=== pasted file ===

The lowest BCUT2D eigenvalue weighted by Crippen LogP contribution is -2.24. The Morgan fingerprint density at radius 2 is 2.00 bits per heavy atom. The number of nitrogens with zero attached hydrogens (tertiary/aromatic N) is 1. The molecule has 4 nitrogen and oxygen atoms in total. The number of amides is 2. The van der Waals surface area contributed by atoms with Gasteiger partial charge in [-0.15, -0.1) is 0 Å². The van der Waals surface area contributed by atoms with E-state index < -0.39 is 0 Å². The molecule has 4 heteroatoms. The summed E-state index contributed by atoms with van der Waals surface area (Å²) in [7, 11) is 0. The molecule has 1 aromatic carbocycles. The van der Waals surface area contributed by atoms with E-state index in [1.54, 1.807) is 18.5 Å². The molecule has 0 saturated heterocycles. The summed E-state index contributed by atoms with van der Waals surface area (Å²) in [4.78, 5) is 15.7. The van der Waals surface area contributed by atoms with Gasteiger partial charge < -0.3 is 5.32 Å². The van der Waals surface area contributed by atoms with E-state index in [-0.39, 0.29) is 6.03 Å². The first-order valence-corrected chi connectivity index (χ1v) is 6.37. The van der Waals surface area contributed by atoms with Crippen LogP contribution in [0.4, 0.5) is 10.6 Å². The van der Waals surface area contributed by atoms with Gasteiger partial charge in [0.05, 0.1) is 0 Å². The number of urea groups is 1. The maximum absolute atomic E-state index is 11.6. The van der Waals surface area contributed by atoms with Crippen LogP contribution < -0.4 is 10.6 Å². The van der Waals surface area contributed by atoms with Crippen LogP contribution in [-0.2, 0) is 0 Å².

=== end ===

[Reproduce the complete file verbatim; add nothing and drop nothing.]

The lowest BCUT2D eigenvalue weighted by Crippen LogP contribution is -2.24. The Morgan fingerprint density at radius 2 is 2.00 bits per heavy atom. The number of nitrogens with zero attached hydrogens (tertiary/aromatic N) is 1. The molecule has 4 nitrogen and oxygen atoms in total. The number of amides is 2. The van der Waals surface area contributed by atoms with Gasteiger partial charge in [-0.15, -0.1) is 0 Å². The van der Waals surface area contributed by atoms with E-state index < -0.39 is 0 Å². The molecule has 4 heteroatoms. The summed E-state index contributed by atoms with van der Waals surface area (Å²) in [7, 11) is 0. The molecule has 1 aromatic carbocycles. The van der Waals surface area contributed by atoms with E-state index in [1.54, 1.807) is 18.5 Å². The molecule has 0 saturated heterocycles. The summed E-state index contributed by atoms with van der Waals surface area (Å²) in [4.78, 5) is 15.7. The van der Waals surface area contributed by atoms with Gasteiger partial charge < -0.3 is 5.32 Å². The van der Waals surface area contributed by atoms with E-state index in [-0.39, 0.29) is 6.03 Å². The first-order valence-corrected chi connectivity index (χ1v) is 6.37. The van der Waals surface area contributed by atoms with Crippen LogP contribution in [0.4, 0.5) is 10.6 Å². The van der Waals surface area contributed by atoms with Gasteiger partial charge in [0.05, 0.1) is 0 Å². The number of urea groups is 1. The maximum absolute atomic E-state index is 11.6. The van der Waals surface area contributed by atoms with Crippen LogP contribution < -0.4 is 10.6 Å². The van der Waals surface area contributed by atoms with Crippen LogP contribution in [-0.2, 0) is 0 Å².